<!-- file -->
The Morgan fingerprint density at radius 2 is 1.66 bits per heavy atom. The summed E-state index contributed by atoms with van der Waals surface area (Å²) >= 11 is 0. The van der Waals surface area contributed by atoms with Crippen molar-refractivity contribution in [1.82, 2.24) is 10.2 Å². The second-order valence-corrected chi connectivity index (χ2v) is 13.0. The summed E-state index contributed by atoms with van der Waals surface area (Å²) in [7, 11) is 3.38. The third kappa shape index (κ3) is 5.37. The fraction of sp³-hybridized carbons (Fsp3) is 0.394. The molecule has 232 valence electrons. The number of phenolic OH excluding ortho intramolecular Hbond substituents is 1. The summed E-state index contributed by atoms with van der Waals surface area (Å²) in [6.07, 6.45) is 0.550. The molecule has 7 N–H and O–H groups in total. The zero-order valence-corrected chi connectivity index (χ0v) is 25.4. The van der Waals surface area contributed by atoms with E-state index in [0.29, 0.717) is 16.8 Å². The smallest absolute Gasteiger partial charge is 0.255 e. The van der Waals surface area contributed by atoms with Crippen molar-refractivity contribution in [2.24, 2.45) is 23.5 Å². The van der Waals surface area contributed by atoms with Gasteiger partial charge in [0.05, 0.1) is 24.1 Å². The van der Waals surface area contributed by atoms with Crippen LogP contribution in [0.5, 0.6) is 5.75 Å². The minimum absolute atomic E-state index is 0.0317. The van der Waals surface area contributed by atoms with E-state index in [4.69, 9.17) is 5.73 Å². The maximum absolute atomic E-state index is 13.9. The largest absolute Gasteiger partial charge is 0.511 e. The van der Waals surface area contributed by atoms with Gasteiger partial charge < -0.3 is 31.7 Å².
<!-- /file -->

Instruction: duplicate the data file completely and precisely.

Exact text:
The Morgan fingerprint density at radius 2 is 1.66 bits per heavy atom. The summed E-state index contributed by atoms with van der Waals surface area (Å²) >= 11 is 0. The van der Waals surface area contributed by atoms with Crippen molar-refractivity contribution in [1.82, 2.24) is 10.2 Å². The second-order valence-corrected chi connectivity index (χ2v) is 13.0. The summed E-state index contributed by atoms with van der Waals surface area (Å²) in [7, 11) is 3.38. The third kappa shape index (κ3) is 5.37. The fraction of sp³-hybridized carbons (Fsp3) is 0.394. The molecule has 232 valence electrons. The number of phenolic OH excluding ortho intramolecular Hbond substituents is 1. The summed E-state index contributed by atoms with van der Waals surface area (Å²) in [6.07, 6.45) is 0.550. The molecule has 7 N–H and O–H groups in total. The zero-order valence-corrected chi connectivity index (χ0v) is 25.4. The van der Waals surface area contributed by atoms with E-state index in [0.29, 0.717) is 16.8 Å². The smallest absolute Gasteiger partial charge is 0.255 e. The van der Waals surface area contributed by atoms with Crippen molar-refractivity contribution in [2.24, 2.45) is 23.5 Å². The van der Waals surface area contributed by atoms with Gasteiger partial charge in [0.05, 0.1) is 24.1 Å². The van der Waals surface area contributed by atoms with Crippen LogP contribution in [0.5, 0.6) is 5.75 Å². The minimum absolute atomic E-state index is 0.0317. The van der Waals surface area contributed by atoms with E-state index in [4.69, 9.17) is 5.73 Å². The maximum absolute atomic E-state index is 13.9. The largest absolute Gasteiger partial charge is 0.511 e. The van der Waals surface area contributed by atoms with Gasteiger partial charge < -0.3 is 31.7 Å².